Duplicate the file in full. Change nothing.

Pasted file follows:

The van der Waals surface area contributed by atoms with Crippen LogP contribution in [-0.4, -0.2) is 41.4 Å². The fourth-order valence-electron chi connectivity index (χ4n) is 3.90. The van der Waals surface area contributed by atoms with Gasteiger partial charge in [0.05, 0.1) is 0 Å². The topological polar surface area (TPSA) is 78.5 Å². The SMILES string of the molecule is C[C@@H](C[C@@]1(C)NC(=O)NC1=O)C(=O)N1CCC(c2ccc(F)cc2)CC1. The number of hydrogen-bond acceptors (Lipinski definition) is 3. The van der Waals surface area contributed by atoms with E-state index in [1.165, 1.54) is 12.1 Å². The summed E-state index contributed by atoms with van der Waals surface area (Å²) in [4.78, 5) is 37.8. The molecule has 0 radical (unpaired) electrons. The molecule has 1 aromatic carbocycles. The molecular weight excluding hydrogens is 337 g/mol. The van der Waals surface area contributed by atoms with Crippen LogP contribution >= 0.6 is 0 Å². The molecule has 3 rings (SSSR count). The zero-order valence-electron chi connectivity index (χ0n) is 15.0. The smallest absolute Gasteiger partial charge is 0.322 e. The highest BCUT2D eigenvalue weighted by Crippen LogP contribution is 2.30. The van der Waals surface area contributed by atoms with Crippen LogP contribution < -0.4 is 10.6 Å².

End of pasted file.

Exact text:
The van der Waals surface area contributed by atoms with Crippen LogP contribution in [-0.4, -0.2) is 41.4 Å². The fourth-order valence-electron chi connectivity index (χ4n) is 3.90. The van der Waals surface area contributed by atoms with Gasteiger partial charge in [0.05, 0.1) is 0 Å². The topological polar surface area (TPSA) is 78.5 Å². The SMILES string of the molecule is C[C@@H](C[C@@]1(C)NC(=O)NC1=O)C(=O)N1CCC(c2ccc(F)cc2)CC1. The number of hydrogen-bond acceptors (Lipinski definition) is 3. The van der Waals surface area contributed by atoms with E-state index in [1.165, 1.54) is 12.1 Å². The summed E-state index contributed by atoms with van der Waals surface area (Å²) in [4.78, 5) is 37.8. The molecule has 0 radical (unpaired) electrons. The molecule has 1 aromatic carbocycles. The molecular weight excluding hydrogens is 337 g/mol. The van der Waals surface area contributed by atoms with Crippen LogP contribution >= 0.6 is 0 Å². The molecule has 3 rings (SSSR count). The zero-order valence-electron chi connectivity index (χ0n) is 15.0. The smallest absolute Gasteiger partial charge is 0.322 e. The highest BCUT2D eigenvalue weighted by Crippen LogP contribution is 2.30. The van der Waals surface area contributed by atoms with Crippen LogP contribution < -0.4 is 10.6 Å².